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(Reuters) - A federal judge in Ohio on Thursday pushed an appellate court to revive his challenge to a first-of-its-kind order finding he committed misconduct by refusing to undergo a mental health examination, saying it was harming his reputation.
A lawyer for U.S. District Judge John Adams urged the U.S. Court of Appeals for the District of Columbia Circuit to reverse a judge's decision finding his case was moot after the Judicial Council of the 6th Circuit withdrew the examination requirement.
Paul Orfanedes, a lawyer for Adams with the conservative legal group Judicial Watch, said he was the only judge in the federal judiciary's 232-year history to be found guilty of misconduct for refusing to undergo a psychiatric examination.
Adams was just the second federal judge ever to be ordered to undergo a psychiatric examination. Orfanedes said that while the exam requirement was withdrawn, the misconduct finding remained, giving him sufficient standing to challenge the constitutionality of the council's decisions.
"We still have a judge, 18 years on the bench, a well-respected member of the judiciary, who has been found to have committed misconduct," Orfanedes said. "That is very harmful to his reputation."
But Kevin Soter, a lawyer with the U.S. Justice Department defending the council's decisions, said any lingering reputational harm the Akron-based judge was suffering was not enough to keep the case alive.
"There just isn't enough left of this case," he said.
The case marked the debut appearance of U.S. Circuit Judge Ketanji Brown Jackson at oral arguments after the U.S. Senate in June confirmed her to the court.
Jackson, who is considered a possible future Supreme Court nominee, took an active role in questioning both lawyers but particularly Soter, as she queried why the council's "inherent stigmatizing" misconduct finding was not enough to give Adams a basis to sue.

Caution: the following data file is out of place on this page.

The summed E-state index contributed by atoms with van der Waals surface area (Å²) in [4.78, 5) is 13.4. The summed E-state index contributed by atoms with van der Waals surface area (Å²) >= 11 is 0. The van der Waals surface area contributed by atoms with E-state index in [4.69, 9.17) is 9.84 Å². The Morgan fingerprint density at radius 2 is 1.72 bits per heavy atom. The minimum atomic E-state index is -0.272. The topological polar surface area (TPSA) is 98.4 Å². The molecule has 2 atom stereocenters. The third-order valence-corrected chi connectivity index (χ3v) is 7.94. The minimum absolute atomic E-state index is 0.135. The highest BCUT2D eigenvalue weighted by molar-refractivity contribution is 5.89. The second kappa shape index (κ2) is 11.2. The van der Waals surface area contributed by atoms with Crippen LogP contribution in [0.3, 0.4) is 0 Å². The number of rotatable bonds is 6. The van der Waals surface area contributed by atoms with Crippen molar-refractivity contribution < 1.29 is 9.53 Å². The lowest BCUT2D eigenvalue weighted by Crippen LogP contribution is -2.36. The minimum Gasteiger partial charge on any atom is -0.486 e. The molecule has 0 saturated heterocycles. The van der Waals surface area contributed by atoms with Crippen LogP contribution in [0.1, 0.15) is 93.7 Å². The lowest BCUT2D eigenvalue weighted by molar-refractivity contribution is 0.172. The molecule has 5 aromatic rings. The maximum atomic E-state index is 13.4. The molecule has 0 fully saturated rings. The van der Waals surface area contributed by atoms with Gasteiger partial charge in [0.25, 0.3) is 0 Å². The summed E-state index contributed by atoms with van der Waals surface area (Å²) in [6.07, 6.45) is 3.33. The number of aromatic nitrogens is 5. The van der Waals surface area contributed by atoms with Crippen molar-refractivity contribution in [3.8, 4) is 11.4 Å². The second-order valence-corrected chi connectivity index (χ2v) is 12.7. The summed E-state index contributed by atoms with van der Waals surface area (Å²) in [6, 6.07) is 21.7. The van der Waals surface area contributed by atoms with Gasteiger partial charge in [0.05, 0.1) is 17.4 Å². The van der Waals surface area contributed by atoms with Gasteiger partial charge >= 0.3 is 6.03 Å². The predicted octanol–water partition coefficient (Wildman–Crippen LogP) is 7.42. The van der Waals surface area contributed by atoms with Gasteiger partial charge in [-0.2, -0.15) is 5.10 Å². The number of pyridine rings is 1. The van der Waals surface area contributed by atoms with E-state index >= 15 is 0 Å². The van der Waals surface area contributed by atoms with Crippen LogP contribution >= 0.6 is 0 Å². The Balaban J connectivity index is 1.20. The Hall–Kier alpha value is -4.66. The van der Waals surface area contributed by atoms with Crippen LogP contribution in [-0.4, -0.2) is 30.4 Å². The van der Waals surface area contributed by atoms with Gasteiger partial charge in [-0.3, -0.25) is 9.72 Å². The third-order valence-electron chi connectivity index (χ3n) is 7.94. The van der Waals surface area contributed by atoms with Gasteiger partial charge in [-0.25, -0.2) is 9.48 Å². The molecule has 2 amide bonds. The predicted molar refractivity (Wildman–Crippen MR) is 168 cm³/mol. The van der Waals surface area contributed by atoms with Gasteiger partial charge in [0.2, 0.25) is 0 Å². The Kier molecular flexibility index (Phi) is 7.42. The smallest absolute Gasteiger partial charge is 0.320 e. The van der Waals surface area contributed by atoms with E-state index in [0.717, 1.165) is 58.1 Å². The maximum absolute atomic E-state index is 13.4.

"I don't understand why that doesn't give him a basis, where they don't retract that in addition to the examination order," Jackson asked.
U.S. Circuit Judge Sri Srinivasan also questioned why Adams could not still sue, saying it "does seem like a real thing for a judge to have been found to have committed misconduct."
U.S. Circuit Judge Douglas Ginsburg was also on the panel.
The case stemmed from an investigation overseen by the Judicial Council into whether Adams, whom former President George W. Bush nominated in 2003, suffered from a disability that rendered him unable to carry out his duties.
That investigation came after Adams in 2013 threatened to hold a magistrate judge in contempt for missing a filing deadline in a Social Security case and other instances of hostility and disruptive behavior to judges.
A committee overseen by the council in 2015 found that Adams, by making the contempt threat and by declining to undergo a psychiatric evaluation it insisted upon in the investigation, had committed misconduct.
The Judicial Council in 2016 largely upheld the committee's decision. It ordered that Adams' cases be reassigned to other judges and that he undergo the psychiatric evaluation, which he continued to resist.
A review panel in 2017 upheld the public reprimand and the psychiatric examination requirement but overturned the reassignments order.
Adams then sued, arguing the Judicial Council lacked constitutional authority to require a psychiatric examination.
But after the Judicial Counsel dropped the mental health evaluation requirement in 2019, citing improvements in his behavior, U.S. District Judge Amy Berman Jackson dismissed the case as moot.
The case is Adams v. Judicial Council of the Sixth Circuit, U.S. Court of Appeals for the District of Columbia Circuit, No. 20-5288.
For Adams: Paul Orfanedes of Judicial Watch
For the Judicial Council of the Sixth Circuit: Kevin Soter of the U.S. Justice Department
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